The Browns’ Decade – A Brief Breakdown Of The 2010s
While the 2010s have been the decade of success and unlimited entertainment for some teams, it’s been a period of sadness for the Cleveland Brownies. The Brownies hosted the league’s most pathetic franchise, managing to shutter both low and high expectations. However, each season was unique, though the Brownies remained woefully depressing even during its peak period.
In this article, we’ll list the curve that brought the Cleveland brownies from bad to worse situations over the last decade. The guide is not only useful for fans interested in the online gambling guide us-bookies, but also football enthusiasts trying to understand the team over the last decade.
2010: Eric Mangini Ends his Coaching Career After Being Fired
Mangini was able to help the Browns triumph over their division rivals and Super Bowl Champions, the Pittsburgh Steelers in his starting season. However, his second season in Cleveland seemed quite rocky as they finished 5-11, and he got fired with a record of 10-22.
While he spent the last nine years on the NFL sidelines, Mangini’s will to coach seems to have been damaged by his dismissal. Though nothing proves that coaching the brownies killed his will to coach, we can all agree that he’s among the Brownies’ best coaches of the decade.
2012: Brandon Weeden and Trent Richardson become the Brownies first-round picks
In a case against making running backs the first five NFL drafts, Richardson became exhibit A. As a rookie, he ran 11 touchdowns and averaged only 3.5 yards per carrying while with the brownies, before being exchanges with a first-round pick from the Colts.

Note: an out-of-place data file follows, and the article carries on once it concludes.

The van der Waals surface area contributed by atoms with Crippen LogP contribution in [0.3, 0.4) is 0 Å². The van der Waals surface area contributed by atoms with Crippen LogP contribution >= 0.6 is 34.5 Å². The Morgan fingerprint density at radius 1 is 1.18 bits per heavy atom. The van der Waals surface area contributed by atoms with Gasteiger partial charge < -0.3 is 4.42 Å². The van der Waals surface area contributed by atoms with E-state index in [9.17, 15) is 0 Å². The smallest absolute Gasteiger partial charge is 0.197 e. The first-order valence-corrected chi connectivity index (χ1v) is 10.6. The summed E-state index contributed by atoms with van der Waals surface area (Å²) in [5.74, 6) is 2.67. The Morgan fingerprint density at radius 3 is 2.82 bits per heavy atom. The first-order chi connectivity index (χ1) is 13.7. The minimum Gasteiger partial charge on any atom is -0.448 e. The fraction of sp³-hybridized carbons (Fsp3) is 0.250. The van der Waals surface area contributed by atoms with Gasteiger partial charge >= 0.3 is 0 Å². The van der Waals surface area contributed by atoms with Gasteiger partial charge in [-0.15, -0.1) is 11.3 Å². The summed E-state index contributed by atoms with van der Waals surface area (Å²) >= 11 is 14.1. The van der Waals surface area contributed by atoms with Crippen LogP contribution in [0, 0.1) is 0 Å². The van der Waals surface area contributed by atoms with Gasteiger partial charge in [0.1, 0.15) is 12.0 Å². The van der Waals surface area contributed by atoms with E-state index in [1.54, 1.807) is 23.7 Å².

As a promising 29-year-old rookie, Weeden was drafted before quarterbacks Nick Foles, Kirk Cousins and Russel Wilson. Weeden unveiled his career with a starter record of 6-19 and a career TD: INT ratio of 31:30. However, he was off the brownies roster by the beginning of the 2014 season, just like Richardson.
2016: Hue Jackson Takes Over the Brownies and Not Immediately Fired
Though the Brownies haven’t had excellent coaches in the last decade, Hue Jackson wasn’t among the good ones either. Jackson became the head coach in 2016, leading a squad that scored only 13 points in his debut season. The offense had just three more touchdowns compared to turnovers, ending the year with 1-15. Unfortunately, it was worse the following year.
2018: Freddie Kitchens’ Ascension
The firing of Hue Jackson gave rise to the rapid ascension of Freddie Kitchens, who never had a position higher than the quarterbacks’ coach. His promotion as the interim offensive coordinator showcased Kitchens’ potential to Baker Mayfield, having spent almost two decades in the assistant position.
He helped the Browns bounce to a 5-3 finish, leaving them with a 500 record. That was the first time that Cleveland had such a record since 2007. However, that’s all that Haslam needed to give Kitchens the top position. That gave the Browns fans enough hope for the better, only to get lost in the vortex of their hype. However, he got fired after a disappointing campaign in 2019.
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